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Beckenham Heritage Group (Club/Society)
21 Broomfield Road,
Beckenham, Kent
tel: 020 8650 7347


Beckenham - The Home Front 1939-45
Beckenham has a rich heritage. Iron Age, Roman and Saxon remains exist. The Roman road, which took supplies from Lewes to London passed through Beckenham. Traces of the road can be seen in Kelsey Park and adjoining Beckenham Place Park.

Saxon remains have been unearthed in the High St. and Beckenham's Parish Church, St George's, stands on a 6th Century Saxon site rebuilt by the Normans. At that time we were close to royalty as the Domesday Book of 1086 shows that Beckenham was owned by Odo, the Bishop of Bayeux, half brother of William the Conqueror.

Relationships with the monarch changed over the centuries and it was not only this year that we delivered a snub to the Royat Family. In 1450, local people joined the Jack Cade rebellion of 30,000 Kentish men against Henry VI. Among 22 men from Beckenham were a Robert Pain who became the Constable of Beckenham and Robert and Richard Langley son of the wealthy Robert Langley who bequeathed funds for the upkeep of St George's Church. This included a stretch of Bromley Road.

Loyal Beckenhamites fought for Henry Vfl at the battle of Bosworth Field in and entertained Henry VIII who would stop at Beckenham on his way to see Anne Boleyn at Hever Castle. The greatest landowner in Beckenham at that time was Sir Humphrey Style of Langley and a mansion, Langley Court, still stands.

In the 18th Century, Beckenham, just 10 miles from London, became the place of retirement of opulent merchants, bankers and persons of fame and fashion who bought, or moved into, some of the 14 mansions of the manors and estates.

The Clock House was owned by Sir Peircy Brett, who became Admiral of the Blue after a naval career which included seeing off Bonnie Prince Charlie. Later, Lady Byron lived in the mansion where she heard in 1824 of the death, in Greece, of her husband Lord Byron.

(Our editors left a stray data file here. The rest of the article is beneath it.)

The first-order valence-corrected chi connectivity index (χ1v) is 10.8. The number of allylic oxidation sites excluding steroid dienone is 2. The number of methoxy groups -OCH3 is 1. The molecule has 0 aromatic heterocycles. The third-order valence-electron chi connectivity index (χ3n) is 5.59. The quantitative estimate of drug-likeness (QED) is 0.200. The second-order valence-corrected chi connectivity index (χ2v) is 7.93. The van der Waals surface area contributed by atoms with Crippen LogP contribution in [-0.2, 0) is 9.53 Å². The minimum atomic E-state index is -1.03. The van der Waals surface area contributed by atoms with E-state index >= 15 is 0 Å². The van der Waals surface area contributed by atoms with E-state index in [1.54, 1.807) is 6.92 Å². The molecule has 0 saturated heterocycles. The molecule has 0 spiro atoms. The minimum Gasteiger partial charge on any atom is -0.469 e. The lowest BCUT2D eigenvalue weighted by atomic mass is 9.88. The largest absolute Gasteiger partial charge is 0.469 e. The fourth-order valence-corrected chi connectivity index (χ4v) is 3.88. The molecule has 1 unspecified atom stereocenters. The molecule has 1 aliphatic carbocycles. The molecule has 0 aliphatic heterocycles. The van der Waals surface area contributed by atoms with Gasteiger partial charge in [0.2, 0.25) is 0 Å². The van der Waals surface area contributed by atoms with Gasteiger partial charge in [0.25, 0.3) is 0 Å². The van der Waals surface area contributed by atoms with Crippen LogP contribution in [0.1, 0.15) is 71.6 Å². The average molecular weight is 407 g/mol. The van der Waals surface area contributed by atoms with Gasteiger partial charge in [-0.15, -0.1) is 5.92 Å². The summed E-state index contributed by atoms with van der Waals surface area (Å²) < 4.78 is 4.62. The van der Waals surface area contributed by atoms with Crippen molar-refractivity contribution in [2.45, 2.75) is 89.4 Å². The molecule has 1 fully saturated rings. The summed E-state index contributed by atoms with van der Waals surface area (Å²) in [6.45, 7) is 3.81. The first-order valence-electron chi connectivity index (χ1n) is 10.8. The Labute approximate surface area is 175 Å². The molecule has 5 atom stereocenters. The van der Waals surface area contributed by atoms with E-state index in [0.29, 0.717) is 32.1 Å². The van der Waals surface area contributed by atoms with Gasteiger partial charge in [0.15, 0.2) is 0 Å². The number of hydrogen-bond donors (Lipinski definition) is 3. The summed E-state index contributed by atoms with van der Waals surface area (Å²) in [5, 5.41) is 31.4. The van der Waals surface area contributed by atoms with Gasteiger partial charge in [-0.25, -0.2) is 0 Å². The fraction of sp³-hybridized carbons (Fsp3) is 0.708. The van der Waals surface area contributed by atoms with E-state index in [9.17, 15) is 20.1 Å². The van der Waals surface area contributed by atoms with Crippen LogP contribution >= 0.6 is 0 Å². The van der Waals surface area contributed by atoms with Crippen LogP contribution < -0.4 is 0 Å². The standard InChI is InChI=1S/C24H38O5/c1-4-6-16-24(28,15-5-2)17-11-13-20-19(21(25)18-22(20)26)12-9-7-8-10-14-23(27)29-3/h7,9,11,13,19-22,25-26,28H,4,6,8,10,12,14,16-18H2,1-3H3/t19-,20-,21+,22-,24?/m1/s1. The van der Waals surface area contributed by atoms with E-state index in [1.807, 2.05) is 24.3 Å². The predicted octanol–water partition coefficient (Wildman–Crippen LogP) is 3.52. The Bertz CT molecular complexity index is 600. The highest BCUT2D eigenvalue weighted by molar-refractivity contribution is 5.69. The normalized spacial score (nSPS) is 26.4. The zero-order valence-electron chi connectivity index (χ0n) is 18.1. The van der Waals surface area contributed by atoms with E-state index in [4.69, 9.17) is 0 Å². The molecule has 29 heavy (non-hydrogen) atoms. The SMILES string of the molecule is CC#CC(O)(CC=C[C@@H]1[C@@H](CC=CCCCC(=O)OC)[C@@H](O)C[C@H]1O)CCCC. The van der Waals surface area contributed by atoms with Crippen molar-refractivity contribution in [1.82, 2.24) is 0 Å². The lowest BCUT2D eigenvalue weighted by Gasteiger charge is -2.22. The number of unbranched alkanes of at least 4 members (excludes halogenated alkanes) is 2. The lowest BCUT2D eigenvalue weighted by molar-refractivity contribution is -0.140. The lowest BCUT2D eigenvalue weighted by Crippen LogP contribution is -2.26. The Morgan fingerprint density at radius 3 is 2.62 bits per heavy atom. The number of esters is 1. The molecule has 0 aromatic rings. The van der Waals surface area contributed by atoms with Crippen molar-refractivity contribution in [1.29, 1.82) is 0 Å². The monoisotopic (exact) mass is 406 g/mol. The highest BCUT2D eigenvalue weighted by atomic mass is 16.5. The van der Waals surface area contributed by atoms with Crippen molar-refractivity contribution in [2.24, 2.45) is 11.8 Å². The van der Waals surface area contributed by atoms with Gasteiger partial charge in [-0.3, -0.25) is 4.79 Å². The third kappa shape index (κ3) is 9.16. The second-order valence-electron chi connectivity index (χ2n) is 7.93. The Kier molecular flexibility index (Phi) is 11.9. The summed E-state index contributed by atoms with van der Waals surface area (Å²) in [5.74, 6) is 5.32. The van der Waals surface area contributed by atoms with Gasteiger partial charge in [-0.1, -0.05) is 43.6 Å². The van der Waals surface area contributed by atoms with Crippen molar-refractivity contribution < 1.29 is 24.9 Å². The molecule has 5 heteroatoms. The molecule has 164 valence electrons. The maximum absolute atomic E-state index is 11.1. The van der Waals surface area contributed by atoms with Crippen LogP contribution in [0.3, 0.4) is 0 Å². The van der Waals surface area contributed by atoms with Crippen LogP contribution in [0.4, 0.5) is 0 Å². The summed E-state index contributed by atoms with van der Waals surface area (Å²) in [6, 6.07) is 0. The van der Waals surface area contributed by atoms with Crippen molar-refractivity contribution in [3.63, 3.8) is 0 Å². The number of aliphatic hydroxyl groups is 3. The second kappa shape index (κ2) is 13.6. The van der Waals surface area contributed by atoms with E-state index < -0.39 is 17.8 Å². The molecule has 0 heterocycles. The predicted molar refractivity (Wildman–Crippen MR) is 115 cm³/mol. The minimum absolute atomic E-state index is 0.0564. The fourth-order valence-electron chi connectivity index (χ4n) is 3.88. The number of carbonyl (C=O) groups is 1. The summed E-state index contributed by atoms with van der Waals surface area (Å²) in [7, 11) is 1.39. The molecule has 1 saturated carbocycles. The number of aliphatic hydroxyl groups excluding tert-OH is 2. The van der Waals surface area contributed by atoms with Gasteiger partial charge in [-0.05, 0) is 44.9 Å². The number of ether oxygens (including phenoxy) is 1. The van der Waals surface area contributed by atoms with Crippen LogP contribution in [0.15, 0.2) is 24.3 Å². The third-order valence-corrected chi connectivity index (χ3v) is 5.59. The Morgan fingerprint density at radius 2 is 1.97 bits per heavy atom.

In the Manor Houses of Beckenham Place, Kelsey and Langtey, located on slopes of hills to avoid the regular floods in the village below, lived the Bunrell, Hoare and Cator clans. A Catherine Cookson type novel waits to be written about the lives, loves and cross breeding of these families.

Following the arrival of the railways, Beckenham's importance grew as it changed from village to town with London's middle classes moving in, buying plots of building land from local landowners. Between 1850 and 1900 Beckenham's population grew from 2,000 to 26,000. Charles Darwin's correspondence was addressed from Beckenham which chosen for the first airmail postal delivery by balloon in 1902. But parts of the old village remain: Beckenham's oldest school, Bromley Road infants: the adjoining almshouses; the Chancery Lane conservation area; the Copers Cope farmhouse and the George Inn.

In 1897 Enid Blyton's family moved to the town and in her formative years young Enid enjoyed exploring the Chaffinch Brook while her father related stories of fairies and leprechauns. Enid's early books were all written in Beckenham. In 1923 Beckenham's local hero, Torn Thornton, used his newspaper to rally support to save the town's showpiece, Kelsey Park, from developers. In 1932, Enid's nephew Carey was born in Beckenham and became a composer and writer whose work, like Enid's, is loved world-wide. Post war, two other world renowned artists, writer Jean Rhys and rock star David Bowie, both lived in Beckenham for five years.

Beckenham' glory years were between 1935 and 1965 when ft enjoyed municipal status, extended from the Crystal Palace to West Wickham, and its 60,000 population was greater than Bromley's. Major industrial companies like Wellcome, Muirhead and Twinlocks had factories. The High Street had a rich range of shops and the pavements thronged with people. Local swimmers represented Britain in the Olympics and world class stars warmed up on the courts of the Beckenham Tennis Club in the week before Wimbledon. Beckenham had its new Town Hall, cinemas, two hospitals. Notable people buried in the Beckenham Cemetry include the cricketer Dr W G Grace, the plumber Thomas Crapper, and Wolseley the car manufacturer.

Led by its Council made up of well known local people, Beckenham was well prepared for the six years of World War 2. Ten miles from the London, Beckenham itself suffered heavily during the Blitz and its firemen were to the fore in protecting the City when Hitler launched his blitz on the capital in an attempt to destroy the nation's morale. A moving account of the experiences of local residents in wartime Beckenham is given in Beckenham - The Home Front 1939 - 45 (see Books)

The bells tolled for Beckenham in 1965 when it was subsumed into the new London Borough of Bromley. Leisure is now the key to Beckenham's future. The new Spa complex is popular, local interest groups thrive and restaurant and pub chains have taken over the High Street. Beckenham has a rich heritage and, now, the tram link to entice visitors. A website, www.beckenham.net keeps an international readership informed about whats on in Beckenham.


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